- Gov. Brian Kemp of Georgia said he’d support Donald Trump as a 2024 presidential candidate.
- “I think the president deserves a lot of credit,” Kemp said. “And he’s not going away.”
- Trump relentlessly attacked Kemp when the governor refused to subvert the 2020 election result.
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Gov. Brian Kemp of Georgia, who was relentlessly attacked by President Donald Trump for refusing to help overturn the 2020 US election, said he’d “absolutely” back Trump should Trump become the GOP presidential nominee in 2024.
Kemp was responding to a hypothetical question from the Fox News host Neil Cavuto during an interview Wednesday night.
“Absolutely, I’m going to support the nominee,” Kemp replied.
—Aaron Rupar (@atrupar) March 3, 2021
“As I said, again, I worked very hard for the president,” he continued, adding that he thought Trump’s ideas would “be part of our party for a long time in the future.”
“And Republicans, we need to have a big tent,” he said. “I mean, there’s a lot of great ideas out there. We’re not always going to get along, but I think the president deserves a lot of credit. And he’s not going away.”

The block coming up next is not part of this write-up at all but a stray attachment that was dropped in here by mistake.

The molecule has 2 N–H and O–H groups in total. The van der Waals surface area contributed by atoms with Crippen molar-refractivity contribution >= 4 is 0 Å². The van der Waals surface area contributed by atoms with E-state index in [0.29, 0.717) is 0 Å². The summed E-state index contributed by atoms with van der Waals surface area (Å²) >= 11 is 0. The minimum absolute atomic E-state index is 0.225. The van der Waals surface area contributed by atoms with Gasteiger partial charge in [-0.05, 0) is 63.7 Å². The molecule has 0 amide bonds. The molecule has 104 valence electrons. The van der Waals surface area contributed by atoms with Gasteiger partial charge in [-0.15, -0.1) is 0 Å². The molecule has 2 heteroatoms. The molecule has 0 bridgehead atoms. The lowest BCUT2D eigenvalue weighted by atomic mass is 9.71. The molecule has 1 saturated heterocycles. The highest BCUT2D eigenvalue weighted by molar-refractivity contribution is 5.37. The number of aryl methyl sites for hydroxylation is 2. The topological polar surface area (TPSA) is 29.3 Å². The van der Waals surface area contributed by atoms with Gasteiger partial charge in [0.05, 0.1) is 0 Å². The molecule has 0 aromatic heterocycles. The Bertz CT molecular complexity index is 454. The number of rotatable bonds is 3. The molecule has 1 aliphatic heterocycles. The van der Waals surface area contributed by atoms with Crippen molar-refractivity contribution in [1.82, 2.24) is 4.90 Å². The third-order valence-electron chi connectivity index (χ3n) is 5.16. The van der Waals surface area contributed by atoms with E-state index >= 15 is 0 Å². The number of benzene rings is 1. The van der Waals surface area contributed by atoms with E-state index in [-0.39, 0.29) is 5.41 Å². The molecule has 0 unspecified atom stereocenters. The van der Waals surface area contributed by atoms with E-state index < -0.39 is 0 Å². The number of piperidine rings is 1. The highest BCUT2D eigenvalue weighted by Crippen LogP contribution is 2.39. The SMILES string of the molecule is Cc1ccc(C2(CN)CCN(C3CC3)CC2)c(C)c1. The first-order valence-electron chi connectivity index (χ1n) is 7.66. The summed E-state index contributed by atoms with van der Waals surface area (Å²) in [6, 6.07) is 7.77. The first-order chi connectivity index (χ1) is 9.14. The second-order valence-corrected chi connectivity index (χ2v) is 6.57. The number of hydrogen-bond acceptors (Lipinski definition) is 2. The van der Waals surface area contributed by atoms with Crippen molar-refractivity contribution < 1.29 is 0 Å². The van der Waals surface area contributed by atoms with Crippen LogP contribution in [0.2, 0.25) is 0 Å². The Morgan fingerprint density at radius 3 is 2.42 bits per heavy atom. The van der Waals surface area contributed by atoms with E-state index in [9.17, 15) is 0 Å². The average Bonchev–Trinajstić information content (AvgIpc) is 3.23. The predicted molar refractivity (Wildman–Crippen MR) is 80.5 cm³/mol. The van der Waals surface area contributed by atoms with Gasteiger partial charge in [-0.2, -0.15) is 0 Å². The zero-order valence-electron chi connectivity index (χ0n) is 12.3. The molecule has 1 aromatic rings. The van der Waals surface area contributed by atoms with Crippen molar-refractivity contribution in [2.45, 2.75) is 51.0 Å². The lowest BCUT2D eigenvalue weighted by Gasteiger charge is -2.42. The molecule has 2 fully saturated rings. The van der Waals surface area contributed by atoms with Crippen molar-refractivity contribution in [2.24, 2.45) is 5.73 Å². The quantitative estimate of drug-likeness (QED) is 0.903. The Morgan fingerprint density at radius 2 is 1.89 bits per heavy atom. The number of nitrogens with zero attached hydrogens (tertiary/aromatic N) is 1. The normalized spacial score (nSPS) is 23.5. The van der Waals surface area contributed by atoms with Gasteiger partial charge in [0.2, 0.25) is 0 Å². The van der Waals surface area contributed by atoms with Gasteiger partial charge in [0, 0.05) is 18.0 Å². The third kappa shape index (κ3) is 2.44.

Kemp was endorsed by Trump in his close-run winning gubernatorial campaign in 2018, but their relationship soured in the wake of Trump’s defeat in the 2020 presidential election.
Kemp refused Trump’s demand for support in subverting the election result in the state, where Joe Biden became the first Democrat to win since 1992.
In response, Trump repeatedly attacked Kemp, calling for him to resign, saying he regretted endorsing him, and even sharing a tweet in December calling Kemp to be jailed.
Auditors who checked the state’s 15,000 mail-in ballots found no evidence of the mass fraud that Trump’s campaign claimed had taken place in the state.
Trump’s attacks on GOP election officials in Georgia are believed by Republican strategists to have played a key role in the party’s loss in the state’s two US Senate runoff elections on January 3. The victory of the Democratic candidates meant the party was able to gain control of the Senate.
Since leaving office under a cloud of disgrace following the January 6 Capitol riot by supporters seeking to halt Biden’s certification as president, Trump has refused to take a low profile and in a speech at the final day of the CPAC gathering on Sunday teased that he was considering a run for the presidency in 2024.
Some Republicans lawmakers have publicly blamed Trump for the January 6 Capitol riot, but the majority of the party’s grassroots supporters, lawmakers, and state parties have remained loyal to the former president.
Kemp’s statement of support is similar to one given by Senate Minority Leader Mitch McConnell last week.
McConnell said he’d “absolutely” support Trump as the GOP’s 2024 presidential nominee even after heavily criticizing Trump’s behavior ahead of the riot at the US Capitol – and after Trump later called McConnell “a dour, sullen, unsmiling political hack.”